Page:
Video above with acknowledgements to Stan Dickinson with whom I am collaborating on a new project and which this video is a very early product.
Not many people are graduands for long. In the great scheme of things one rolls over from an undergraduate to a graduate in what is a relatively short period. And indeed it will be so for me, I will look back and think well you were an undergraduate and then you graduated and the inter regnum will dissipate in relevance and importance. However I am there now and it feels odd. I feel b’twixt and b’tween. It’s not that I feel one thing or another, in many respects I feel fledged and yet I know that equally in many other respects I am at the very start of the expedition. The significant filter to all of this is that how I feel depends on the company I am keeping.
The previous two days have been on an Adobe Premiere Pro video editing software training course and I knew I was an ‘other’ to all those others on the course. The course leader is a ‘Freelance’ video editor and the others (five) on the course all had a commercial purpose to be on the course. The range of occupations were quite diverse, but all had the same fundamental reason to be where they – and me – were on the course. They needed to incorporate a technical capability to enhance their earning potential, they needed to enhance their ‘tool-box’ to make themselves more commercially attractive within their chosen professions. All very understandable.
The course leader was extremely capable, confident and knowledgeable about the product and answered all but one question – an esoteric question on the subject of audio – with confident ease and in an easy way. He was very good at his job. And part of that job was to monetize the functional aspects of the software to us students such that we appreciated how to be more efficient with our time as ‘time is money’.
I lost count of how many times this mantra regarding time and money was delivered. The compound of effort and reward seemed as structurally important to the majority of participants as was the functionality of the Adobe App’. My first encounter with the tutor on this note was when he answered a question I raised and he seemed aghast that I wasn’t using ‘keyboard’ shortcuts for actions as he stressed to me; “it has been proven by statistics that keyboard short-cuts can save up to 40% editing time!” I suppose I didn’t express a great deal of encouragement as he seemed nonplussed by my lack of enthusiasm to take up the keyboard cudgels. It has to be said that inexperience with that keyboard was partly to blame for my continuing with a mouse (something I also don’t use very much in my own studio). But his continued assertion that he was providing tuition that not only explained the App’ but which was done from a commercially and professionally sensitive perspective, had me thinking. I considered around this rush of time that he was advocating saving and it appeared to me that, of course it made a great deal of sense from his perspective. After all a professional editor, working to a brief, will need to adopt a workflow that is as efficient as possible, after all ‘time is money’.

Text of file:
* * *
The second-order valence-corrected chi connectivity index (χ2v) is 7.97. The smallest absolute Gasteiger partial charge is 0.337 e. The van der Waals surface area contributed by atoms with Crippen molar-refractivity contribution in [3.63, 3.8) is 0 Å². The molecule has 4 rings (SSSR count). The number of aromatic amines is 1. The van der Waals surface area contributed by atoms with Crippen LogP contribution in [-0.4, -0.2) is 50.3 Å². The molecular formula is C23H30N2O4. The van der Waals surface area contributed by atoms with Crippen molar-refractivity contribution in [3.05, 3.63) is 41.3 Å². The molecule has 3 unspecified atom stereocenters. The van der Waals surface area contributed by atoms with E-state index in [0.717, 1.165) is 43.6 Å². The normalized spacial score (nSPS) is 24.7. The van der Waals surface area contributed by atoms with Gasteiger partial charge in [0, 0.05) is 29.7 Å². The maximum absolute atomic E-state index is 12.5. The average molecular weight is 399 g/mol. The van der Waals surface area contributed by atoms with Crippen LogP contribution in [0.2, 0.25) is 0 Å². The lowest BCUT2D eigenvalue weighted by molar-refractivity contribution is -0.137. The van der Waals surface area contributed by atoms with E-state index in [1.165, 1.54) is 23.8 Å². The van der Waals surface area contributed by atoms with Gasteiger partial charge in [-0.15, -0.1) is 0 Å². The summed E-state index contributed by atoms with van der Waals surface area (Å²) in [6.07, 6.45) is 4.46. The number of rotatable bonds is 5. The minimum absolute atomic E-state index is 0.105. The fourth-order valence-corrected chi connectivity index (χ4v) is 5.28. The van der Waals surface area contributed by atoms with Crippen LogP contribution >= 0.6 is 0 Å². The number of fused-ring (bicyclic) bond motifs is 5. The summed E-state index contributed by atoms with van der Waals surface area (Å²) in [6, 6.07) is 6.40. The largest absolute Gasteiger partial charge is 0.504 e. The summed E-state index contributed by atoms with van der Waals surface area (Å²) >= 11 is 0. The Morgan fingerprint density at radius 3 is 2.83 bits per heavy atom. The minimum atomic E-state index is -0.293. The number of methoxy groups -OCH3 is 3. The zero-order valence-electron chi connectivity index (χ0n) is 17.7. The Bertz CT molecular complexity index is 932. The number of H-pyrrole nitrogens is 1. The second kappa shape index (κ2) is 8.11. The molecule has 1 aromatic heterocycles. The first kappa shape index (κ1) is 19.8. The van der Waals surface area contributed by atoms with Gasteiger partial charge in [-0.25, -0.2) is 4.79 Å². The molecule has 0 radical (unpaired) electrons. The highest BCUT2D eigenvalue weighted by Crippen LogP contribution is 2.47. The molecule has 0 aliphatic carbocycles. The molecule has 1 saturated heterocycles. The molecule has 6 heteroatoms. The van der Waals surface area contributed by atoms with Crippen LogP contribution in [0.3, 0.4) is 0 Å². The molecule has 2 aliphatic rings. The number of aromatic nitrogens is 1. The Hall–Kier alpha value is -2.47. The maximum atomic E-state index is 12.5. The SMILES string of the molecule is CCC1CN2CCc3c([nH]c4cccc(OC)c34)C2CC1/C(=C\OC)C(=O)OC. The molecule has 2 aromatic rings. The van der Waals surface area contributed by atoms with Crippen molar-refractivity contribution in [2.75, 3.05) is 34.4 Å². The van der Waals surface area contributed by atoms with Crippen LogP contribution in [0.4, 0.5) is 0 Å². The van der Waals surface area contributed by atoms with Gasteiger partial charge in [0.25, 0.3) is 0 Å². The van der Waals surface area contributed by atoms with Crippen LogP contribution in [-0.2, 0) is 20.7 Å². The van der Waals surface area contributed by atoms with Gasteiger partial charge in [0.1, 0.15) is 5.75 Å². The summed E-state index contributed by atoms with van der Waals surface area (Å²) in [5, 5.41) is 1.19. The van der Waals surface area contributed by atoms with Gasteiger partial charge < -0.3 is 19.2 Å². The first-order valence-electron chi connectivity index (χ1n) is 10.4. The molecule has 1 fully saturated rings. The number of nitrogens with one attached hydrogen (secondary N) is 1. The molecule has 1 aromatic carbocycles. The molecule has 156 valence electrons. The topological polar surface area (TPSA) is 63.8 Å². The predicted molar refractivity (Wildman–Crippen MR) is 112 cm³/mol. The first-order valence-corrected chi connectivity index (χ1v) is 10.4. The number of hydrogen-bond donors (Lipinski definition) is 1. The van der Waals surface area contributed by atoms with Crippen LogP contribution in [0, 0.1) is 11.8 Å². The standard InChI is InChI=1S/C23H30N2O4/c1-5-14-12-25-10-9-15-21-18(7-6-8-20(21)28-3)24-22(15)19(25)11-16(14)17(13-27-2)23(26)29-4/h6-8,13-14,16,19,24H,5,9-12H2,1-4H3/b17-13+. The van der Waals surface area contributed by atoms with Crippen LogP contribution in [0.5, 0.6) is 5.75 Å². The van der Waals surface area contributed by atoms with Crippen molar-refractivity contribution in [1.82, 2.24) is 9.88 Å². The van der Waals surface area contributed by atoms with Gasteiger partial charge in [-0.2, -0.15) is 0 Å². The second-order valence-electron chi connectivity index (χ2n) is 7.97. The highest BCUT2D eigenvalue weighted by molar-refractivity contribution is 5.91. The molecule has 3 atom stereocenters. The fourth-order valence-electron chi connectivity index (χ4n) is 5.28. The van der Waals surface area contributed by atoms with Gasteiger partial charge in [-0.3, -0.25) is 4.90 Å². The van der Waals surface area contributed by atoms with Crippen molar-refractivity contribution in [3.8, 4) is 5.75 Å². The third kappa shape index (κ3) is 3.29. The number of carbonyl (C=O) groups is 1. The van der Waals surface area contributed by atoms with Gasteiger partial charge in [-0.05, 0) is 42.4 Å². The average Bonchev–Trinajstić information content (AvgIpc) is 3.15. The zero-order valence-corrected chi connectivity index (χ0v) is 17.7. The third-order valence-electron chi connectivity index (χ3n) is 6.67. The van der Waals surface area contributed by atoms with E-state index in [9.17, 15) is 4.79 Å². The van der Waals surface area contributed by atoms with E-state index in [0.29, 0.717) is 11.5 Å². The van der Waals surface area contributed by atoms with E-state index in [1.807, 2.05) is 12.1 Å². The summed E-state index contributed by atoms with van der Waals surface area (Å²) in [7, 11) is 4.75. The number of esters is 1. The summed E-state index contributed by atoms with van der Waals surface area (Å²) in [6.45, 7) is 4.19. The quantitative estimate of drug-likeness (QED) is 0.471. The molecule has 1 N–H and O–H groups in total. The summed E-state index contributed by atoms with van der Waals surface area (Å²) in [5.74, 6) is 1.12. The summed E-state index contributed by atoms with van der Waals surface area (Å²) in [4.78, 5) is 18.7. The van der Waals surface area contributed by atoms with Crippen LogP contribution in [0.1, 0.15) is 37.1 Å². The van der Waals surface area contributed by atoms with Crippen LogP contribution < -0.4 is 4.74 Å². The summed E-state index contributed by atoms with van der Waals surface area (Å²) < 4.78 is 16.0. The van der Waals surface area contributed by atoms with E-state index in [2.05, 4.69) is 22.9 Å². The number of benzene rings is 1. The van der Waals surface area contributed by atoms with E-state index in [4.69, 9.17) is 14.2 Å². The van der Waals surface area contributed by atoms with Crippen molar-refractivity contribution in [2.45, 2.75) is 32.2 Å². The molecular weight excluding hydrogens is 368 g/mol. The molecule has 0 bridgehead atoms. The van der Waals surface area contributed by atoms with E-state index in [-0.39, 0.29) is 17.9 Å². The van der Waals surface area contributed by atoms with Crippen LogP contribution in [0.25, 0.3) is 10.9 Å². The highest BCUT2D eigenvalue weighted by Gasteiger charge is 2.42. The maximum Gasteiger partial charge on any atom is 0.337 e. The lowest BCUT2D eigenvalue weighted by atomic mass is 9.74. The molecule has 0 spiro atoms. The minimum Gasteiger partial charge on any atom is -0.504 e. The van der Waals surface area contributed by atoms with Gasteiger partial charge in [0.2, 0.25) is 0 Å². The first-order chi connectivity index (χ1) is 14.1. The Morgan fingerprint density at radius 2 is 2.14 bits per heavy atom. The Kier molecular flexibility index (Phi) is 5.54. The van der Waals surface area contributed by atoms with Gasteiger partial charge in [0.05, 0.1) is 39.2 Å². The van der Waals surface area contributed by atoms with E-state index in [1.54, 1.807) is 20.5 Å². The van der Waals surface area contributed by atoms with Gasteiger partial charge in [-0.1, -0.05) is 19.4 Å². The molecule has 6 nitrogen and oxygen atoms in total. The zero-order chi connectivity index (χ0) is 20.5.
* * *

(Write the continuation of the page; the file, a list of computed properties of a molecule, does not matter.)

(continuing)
I knew I felt differently. I thought about my ‘work-flow’, about how the seemingly slovenly process enabled me to have a conversation with the work as I proceeded. Sometimes that conversation has been vitriolic, as I have struggled to master some technique or other, but overall I feel that the time-sloppy process which has been developed under my own steam has worked for me.
And so I seem to have discovered what it was that made me different to my fellow students and that was the purpose and intent of the use of the tool. And in the discovery it determined to me that I found out something about myself that I wasn’t aware of before, or rather the something, that had changed. Firstly during the introduction I felt I could describe myself as an artist – in the “John, tell us all about yourself…” introductory session at the start of the two day event for all students on the course, I felt comfortable in that description. And although I did feel that self-description laid on me certain expectations from the rest, about what it was, or indeed, why it was, that I was at the course. But more importantly it was about the work, about the structure of the process of work and why I was doing work. I realised I welcomed the opportunity to spend time with work. It wasn’t about making work to fulfill a brief, it was about making work to understand why I was making work in order to make more work around the subject I was curious about. And that was it. That was the difference between those commercially focused students who wanted, for very good reason, to master a process that add-value to their practice for commercial opportunities and for me who wanted to comprehend the tool for what it might reveal about the work I was trying to make.
My name is John and I am an artist and very soon a graduate artist.